Doorstep Delivery of Shark Fin Soup Is in Bad Taste (Op-Ed)
Credit: Flickr user chee.hong

Jacqueline Savitz is vice president for U.S. oceans at Oceana. Savitz contributed this article to Live Science's Expert Voices: Op-Ed & Insights.

Can one person make a difference in helping restore the health of our oceans? What about one person and her closest Facebook friends? On January 28, Oceana coordinated thousands of Twitter and Facebook posts in a campaign to ask online menu-delivery service GrubHub to stop offering shark fin products on its menus nationwide.

Last fall, Oceana discovered that one of the fastest-growing online food delivery companies — GrubHub, and its subsidiaries Seamless, All Menus and Menu Pages, which operate in more than 600 U.S. cities and served more than 4 million people last year — still service restaurants that offer shark fin products on their menus, even in states where the dish was illegal. 

Shark fin soup, a popular Chinese delicacy, has driven up the global demand for the fins, sparking a worldwide decline in many shark species. In order to harvest shark fins, a shark is pulled aboard a fishing vessel and its fins are sliced off while the shark is still alive, and then it's thrown back overboard dead or dying. The brutal process not only wastes the rest of shark, but also kills sharks, which are a vital component of the marine ecosystem . It is estimated that 73 million sharks are killed every year to supply the demand for shark fin soup.

After 11,000 supporters petitioned GrubHub last fall to take shark fin products off the menu, GrubHub agreed to fix the problem in the nine states where it is illegal, yet they have stopped short of dropping those listings nationwide. GrubHub should do the right thing and completely remove restaurants that offer shark fin soup on their menus in order to decrease the demand for shark fins. By doing so, GrubHub would join the ranks of successful companies such as Disney, Amazon, Hilton, Marriott and the Starwood hotel group that have used their influence to take a stand on shark finning.

Since 2010, shark finning has been prohibited in the United States, in addition to the nine states and three territories that have banned the selling and possession of fins. By decreasing the demand for fins in the United States, we can put a significant dent in the global fin market and ultimately reduce the number of sharks that are killed every year for their fins.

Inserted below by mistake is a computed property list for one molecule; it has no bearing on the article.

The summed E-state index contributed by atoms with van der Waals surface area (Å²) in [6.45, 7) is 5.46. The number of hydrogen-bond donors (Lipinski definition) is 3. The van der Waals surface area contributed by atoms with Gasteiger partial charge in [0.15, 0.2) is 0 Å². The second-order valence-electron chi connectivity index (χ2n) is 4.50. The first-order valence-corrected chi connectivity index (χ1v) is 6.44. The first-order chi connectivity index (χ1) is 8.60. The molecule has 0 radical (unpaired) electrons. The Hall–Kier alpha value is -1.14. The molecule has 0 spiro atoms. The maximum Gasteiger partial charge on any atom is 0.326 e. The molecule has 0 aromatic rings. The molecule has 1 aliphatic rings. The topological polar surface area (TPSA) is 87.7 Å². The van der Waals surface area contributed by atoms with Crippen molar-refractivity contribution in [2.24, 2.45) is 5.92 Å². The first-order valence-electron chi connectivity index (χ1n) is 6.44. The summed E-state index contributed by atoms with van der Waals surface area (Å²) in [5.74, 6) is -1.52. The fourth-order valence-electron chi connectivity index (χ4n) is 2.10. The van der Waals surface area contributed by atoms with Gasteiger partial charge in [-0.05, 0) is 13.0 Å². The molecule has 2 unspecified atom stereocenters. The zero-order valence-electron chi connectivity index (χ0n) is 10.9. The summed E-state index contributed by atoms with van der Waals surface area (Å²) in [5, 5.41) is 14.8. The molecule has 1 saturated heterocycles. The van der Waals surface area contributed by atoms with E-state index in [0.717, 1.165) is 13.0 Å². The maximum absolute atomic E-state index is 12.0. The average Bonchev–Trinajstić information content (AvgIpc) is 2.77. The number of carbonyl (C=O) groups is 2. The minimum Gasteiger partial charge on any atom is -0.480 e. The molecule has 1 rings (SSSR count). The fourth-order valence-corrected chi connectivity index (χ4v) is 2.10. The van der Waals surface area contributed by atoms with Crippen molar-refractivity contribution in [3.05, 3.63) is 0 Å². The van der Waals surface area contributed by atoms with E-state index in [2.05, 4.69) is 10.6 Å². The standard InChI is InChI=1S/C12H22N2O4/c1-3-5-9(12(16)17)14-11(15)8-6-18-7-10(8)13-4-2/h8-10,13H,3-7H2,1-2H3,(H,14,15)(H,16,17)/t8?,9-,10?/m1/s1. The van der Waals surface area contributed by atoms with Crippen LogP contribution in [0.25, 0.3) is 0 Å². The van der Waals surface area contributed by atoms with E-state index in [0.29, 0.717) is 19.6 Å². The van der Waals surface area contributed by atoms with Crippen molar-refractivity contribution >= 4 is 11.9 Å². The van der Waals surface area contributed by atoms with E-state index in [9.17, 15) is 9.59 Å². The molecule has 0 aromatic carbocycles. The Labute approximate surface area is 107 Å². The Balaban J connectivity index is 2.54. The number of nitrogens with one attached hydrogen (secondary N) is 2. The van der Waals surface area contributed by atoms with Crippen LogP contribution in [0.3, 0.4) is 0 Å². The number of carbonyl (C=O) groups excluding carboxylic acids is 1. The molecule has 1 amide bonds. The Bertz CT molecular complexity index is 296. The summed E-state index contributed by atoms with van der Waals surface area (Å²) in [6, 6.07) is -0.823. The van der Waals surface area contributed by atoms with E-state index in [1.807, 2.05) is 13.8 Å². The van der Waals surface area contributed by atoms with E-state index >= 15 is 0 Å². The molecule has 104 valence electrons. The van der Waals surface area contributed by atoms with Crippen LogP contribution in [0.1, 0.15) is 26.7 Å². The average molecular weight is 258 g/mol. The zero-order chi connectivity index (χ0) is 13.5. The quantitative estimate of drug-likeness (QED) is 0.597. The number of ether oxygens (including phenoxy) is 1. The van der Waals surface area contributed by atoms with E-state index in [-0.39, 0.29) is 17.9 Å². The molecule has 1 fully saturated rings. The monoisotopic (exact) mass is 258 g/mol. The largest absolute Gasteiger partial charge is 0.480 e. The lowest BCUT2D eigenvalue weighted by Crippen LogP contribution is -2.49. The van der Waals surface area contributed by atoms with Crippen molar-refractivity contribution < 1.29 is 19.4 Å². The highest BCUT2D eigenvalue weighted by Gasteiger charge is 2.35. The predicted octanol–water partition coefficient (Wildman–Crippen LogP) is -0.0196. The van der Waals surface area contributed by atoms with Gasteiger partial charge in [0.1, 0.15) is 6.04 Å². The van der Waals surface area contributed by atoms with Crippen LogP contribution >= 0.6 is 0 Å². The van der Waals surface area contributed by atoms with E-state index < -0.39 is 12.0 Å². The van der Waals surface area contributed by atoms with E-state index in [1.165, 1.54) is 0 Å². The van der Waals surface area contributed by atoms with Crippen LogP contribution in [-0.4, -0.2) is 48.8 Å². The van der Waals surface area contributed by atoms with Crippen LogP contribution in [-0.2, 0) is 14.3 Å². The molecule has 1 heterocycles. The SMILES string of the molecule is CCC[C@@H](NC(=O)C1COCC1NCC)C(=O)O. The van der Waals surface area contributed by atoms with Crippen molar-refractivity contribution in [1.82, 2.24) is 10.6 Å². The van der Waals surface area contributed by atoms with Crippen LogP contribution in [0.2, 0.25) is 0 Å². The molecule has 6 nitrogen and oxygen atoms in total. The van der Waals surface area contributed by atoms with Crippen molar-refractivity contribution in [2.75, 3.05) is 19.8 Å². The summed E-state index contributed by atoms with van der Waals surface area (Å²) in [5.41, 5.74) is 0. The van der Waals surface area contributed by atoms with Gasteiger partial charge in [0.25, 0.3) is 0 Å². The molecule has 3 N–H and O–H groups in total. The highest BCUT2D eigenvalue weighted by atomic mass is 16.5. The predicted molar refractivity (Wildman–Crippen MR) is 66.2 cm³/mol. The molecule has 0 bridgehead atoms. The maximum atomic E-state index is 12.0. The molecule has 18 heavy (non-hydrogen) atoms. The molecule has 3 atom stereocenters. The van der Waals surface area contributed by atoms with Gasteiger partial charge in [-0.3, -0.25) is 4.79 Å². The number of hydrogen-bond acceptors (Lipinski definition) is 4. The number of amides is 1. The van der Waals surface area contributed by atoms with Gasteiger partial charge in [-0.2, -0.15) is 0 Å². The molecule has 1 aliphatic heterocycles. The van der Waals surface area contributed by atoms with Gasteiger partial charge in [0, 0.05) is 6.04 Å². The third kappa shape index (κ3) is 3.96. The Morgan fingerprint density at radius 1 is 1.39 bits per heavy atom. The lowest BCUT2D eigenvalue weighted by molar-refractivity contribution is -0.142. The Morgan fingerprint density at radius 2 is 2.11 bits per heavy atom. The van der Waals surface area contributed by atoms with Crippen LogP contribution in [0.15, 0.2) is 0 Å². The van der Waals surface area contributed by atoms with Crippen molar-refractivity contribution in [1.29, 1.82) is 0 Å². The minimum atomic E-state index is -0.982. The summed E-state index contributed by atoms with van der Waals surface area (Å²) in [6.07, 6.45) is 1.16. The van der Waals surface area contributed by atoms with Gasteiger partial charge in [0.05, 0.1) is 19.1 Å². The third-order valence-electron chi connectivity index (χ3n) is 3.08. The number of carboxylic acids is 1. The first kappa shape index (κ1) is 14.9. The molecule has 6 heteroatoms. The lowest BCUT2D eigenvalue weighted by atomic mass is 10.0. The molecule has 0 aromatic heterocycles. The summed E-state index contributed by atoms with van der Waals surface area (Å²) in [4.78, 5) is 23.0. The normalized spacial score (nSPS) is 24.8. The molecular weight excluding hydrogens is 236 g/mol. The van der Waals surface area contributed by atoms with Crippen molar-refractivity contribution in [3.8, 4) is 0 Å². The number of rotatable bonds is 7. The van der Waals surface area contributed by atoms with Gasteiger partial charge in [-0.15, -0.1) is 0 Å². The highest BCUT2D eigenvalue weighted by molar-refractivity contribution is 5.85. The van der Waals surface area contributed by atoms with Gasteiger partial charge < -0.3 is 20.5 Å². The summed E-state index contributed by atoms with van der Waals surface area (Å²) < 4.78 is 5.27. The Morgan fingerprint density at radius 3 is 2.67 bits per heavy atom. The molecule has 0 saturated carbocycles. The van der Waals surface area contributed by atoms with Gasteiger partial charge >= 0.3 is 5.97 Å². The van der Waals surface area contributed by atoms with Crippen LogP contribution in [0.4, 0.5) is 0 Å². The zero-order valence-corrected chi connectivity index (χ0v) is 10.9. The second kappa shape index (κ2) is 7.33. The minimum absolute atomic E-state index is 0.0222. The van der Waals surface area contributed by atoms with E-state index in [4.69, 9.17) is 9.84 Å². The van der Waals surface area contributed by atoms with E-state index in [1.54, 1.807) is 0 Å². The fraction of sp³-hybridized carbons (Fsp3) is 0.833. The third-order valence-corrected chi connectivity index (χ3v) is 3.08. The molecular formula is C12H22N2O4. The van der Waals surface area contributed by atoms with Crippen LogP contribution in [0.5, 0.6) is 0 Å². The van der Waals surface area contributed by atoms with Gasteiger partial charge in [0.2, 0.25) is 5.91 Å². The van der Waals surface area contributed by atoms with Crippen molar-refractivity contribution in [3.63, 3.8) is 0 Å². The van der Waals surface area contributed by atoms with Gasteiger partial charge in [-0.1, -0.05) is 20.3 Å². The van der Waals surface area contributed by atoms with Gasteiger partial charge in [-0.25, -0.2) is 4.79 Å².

Some shark populations have declined by as much as 99 percent in the last few decades due to overfishing and shark finning. From both ecological and culinary standpoints, shark fin soup isn't worth it. [Scientists Focusing on the Wrong Sharks in the Wrong Places (Op-Ed )]

By "donating" a post on Twitter or Facebook through Thunderclap, supporters can tell GrubHub to take shark fins completely off the menu. On Wednesday, everyone who signed up will automatically have a social media message posted at noon EST, sending a loud, thunderous message GrubHub can't ignore. While thousands have already signed up, we can use as many social media "donations" as possible so that we can make waves in saving sharks worldwide.  

More than 3,000 supporters "donated" a post on Twitter or Facebook through Thunderclap in order to tell Grubhub to take shark fins completely off the menu. The automated messages went out at noon EST, reaching nearly 1.9 million combined followers, sending a loud, thunderous message GrubHub can't ignore.

Sharks have survived in our oceans for millions of years, yet they've finally met a threat they can't fight against — humans. Please add your own voice and make sure we keep shark fins off U.S. menus. Oceana thanks those who donated their online voice to saving sharks; it is now up to GrubHub to respond by making sure they keep shark fins off U.S. menus. 

Follow all of the Expert Voices issues and debates — and become part of the discussion — on FacebookTwitter and Google+. The views expressed are those of the author and do not necessarily reflect the views of the publisher. This version of the article was originally published on Live Science.